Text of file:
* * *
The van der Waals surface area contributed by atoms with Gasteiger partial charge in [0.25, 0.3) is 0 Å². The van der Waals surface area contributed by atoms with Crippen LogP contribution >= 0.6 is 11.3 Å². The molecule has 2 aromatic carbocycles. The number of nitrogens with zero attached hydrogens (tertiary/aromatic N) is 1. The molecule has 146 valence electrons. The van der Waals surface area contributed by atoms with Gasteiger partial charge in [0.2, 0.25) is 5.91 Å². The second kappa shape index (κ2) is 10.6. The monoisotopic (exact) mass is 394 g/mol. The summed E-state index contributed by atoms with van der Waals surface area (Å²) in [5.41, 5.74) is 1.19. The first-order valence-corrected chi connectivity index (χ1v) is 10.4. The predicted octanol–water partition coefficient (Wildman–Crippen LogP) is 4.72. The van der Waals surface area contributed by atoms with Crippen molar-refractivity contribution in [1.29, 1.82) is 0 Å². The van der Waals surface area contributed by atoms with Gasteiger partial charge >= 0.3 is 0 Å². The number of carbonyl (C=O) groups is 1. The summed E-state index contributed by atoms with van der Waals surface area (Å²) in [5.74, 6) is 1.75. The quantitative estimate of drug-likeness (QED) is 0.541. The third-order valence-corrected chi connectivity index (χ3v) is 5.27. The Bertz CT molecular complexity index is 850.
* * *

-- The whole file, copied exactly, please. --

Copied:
The van der Waals surface area contributed by atoms with Gasteiger partial charge in [0.25, 0.3) is 0 Å². The van der Waals surface area contributed by atoms with Crippen LogP contribution >= 0.6 is 11.3 Å². The molecule has 2 aromatic carbocycles. The number of nitrogens with zero attached hydrogens (tertiary/aromatic N) is 1. The molecule has 146 valence electrons. The van der Waals surface area contributed by atoms with Gasteiger partial charge in [0.2, 0.25) is 5.91 Å². The second kappa shape index (κ2) is 10.6. The monoisotopic (exact) mass is 394 g/mol. The summed E-state index contributed by atoms with van der Waals surface area (Å²) in [5.41, 5.74) is 1.19. The first-order valence-corrected chi connectivity index (χ1v) is 10.4. The predicted octanol–water partition coefficient (Wildman–Crippen LogP) is 4.72. The van der Waals surface area contributed by atoms with Crippen molar-refractivity contribution in [1.29, 1.82) is 0 Å². The van der Waals surface area contributed by atoms with Gasteiger partial charge >= 0.3 is 0 Å². The number of carbonyl (C=O) groups is 1. The summed E-state index contributed by atoms with van der Waals surface area (Å²) in [5.74, 6) is 1.75. The quantitative estimate of drug-likeness (QED) is 0.541. The third-order valence-corrected chi connectivity index (χ3v) is 5.27. The Bertz CT molecular complexity index is 850.